Questions and Answers about the Meditation Course

Here is a summary of the most frequently asked questions about the meditation course I teach:

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I always thought that meditation is for New Agers/ Women/ Yogis /Eastern philosophers. I am a business owner and none of my friends are doing any of this stuff. I don’t want to be ridiculed.

A: Meditation is a practice suitable for everyone. The perception that meditation is not fit for modern active people does not reflect the truth. In many cultures meditation has been regarded as a powerful practice for powerful individuals. If people would understand the tremendous benefits of it, we would have classes on meditation in any business school. Think of how many powerful people in the history were familiar with meditation: Mahatma Gandhi, Pitagora, Socrates, Isaac Newton, Sri Aurobindo, Francisc D’Assissi, etc. Nowadays, many government leaders are practicing meditation on regular basis, and you will find meditation rooms and teachings in many prestigious universities.
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I tried to meditate before but my mind chatter drives me crazy, plus I have a really hard time sitting still with my eyes closed for more than a few minutes. What shall I do?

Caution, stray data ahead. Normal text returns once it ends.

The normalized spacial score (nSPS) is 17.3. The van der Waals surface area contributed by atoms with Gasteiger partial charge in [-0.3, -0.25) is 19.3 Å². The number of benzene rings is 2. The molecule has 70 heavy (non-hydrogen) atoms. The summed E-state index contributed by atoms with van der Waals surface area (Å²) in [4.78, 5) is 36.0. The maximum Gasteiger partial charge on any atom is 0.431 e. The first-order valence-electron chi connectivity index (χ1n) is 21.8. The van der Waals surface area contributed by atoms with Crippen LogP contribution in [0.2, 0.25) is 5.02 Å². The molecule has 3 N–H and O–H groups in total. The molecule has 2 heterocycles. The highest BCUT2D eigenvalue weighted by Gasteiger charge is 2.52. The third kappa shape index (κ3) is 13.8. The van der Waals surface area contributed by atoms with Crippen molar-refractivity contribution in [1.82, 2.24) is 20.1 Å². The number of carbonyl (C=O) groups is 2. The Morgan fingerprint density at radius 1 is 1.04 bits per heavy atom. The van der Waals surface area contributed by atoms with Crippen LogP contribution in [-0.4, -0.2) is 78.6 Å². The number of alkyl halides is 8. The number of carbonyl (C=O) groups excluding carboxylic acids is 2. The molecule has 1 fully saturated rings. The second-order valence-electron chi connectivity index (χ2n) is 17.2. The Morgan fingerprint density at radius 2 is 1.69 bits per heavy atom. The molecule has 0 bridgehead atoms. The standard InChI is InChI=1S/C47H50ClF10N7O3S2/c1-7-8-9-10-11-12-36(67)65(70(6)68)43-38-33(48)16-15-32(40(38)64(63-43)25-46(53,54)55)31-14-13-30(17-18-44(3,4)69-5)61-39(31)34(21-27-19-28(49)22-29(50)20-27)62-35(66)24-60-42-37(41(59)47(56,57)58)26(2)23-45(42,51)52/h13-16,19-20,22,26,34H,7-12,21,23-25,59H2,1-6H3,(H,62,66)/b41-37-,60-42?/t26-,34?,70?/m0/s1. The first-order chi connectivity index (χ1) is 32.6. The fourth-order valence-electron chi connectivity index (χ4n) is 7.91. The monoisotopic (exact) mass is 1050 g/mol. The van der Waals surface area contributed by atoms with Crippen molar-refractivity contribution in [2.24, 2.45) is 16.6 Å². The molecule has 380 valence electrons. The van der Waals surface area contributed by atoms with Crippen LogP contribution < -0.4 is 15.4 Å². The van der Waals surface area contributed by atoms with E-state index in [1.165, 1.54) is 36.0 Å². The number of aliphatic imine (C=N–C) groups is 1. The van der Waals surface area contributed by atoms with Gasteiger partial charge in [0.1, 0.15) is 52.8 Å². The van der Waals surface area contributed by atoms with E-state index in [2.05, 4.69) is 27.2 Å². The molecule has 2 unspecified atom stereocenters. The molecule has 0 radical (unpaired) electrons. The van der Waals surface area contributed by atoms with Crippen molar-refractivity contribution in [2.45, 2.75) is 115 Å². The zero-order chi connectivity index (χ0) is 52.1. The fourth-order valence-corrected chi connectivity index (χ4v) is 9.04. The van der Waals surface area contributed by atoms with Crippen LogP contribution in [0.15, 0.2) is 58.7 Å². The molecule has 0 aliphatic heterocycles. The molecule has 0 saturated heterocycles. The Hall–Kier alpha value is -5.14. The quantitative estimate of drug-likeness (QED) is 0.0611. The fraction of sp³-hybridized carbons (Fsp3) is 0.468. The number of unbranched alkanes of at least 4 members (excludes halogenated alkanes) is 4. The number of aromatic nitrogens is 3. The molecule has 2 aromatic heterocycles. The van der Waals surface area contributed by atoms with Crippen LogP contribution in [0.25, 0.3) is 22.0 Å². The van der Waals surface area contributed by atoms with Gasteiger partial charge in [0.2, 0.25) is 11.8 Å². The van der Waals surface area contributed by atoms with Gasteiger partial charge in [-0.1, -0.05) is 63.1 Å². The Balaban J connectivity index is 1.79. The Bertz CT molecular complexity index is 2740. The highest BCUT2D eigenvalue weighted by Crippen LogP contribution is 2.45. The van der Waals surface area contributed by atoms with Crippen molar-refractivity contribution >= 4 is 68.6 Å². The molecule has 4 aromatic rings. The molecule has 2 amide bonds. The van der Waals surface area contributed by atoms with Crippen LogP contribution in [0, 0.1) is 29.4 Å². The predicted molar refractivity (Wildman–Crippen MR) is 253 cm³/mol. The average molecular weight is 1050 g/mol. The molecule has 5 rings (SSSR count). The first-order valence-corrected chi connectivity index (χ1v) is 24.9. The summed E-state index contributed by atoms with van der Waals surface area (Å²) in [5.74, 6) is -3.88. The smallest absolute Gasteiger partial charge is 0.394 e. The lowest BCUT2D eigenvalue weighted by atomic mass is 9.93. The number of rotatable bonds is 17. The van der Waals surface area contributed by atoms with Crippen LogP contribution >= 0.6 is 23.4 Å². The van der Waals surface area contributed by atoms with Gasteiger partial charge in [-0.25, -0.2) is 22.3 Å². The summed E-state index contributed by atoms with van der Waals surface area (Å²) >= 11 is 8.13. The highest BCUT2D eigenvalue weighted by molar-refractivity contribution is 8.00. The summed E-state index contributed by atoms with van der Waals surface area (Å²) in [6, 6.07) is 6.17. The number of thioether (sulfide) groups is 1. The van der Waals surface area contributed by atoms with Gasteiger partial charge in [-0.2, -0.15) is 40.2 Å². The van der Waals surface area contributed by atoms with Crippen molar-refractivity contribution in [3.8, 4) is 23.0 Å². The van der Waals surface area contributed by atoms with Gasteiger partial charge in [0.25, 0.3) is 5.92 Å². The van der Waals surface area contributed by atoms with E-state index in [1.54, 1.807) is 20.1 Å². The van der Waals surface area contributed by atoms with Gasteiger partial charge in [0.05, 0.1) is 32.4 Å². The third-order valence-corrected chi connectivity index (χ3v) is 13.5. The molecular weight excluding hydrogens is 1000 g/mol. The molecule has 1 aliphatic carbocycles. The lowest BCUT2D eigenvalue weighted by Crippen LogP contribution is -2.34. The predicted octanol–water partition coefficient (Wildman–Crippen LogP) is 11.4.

A: Learning to meditate takes a progressive approach. You cannot jump straight into a total body and mind stillness. The meditation course I teach will guide you step by step in this process. Yoga treatises compare the mind with a crazy monkey. Getting it under control is like dealing with a spoiled child and requires patience and perseverance.
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I have read many modern books on positive thinking and I have been to several seminars on this topic, which promise substantial improvements in life. I have done my best to think positively, however not much has improved in my life. What am I doing wrong?

A: The idea that positive thinking can improve life is correct. This idea can be presented as a novelty nowadays only due to the general ignorance of most people regarding genuine spiritual practices. For example, Yoga has been studied the mechanisms of the mind for thousands of years.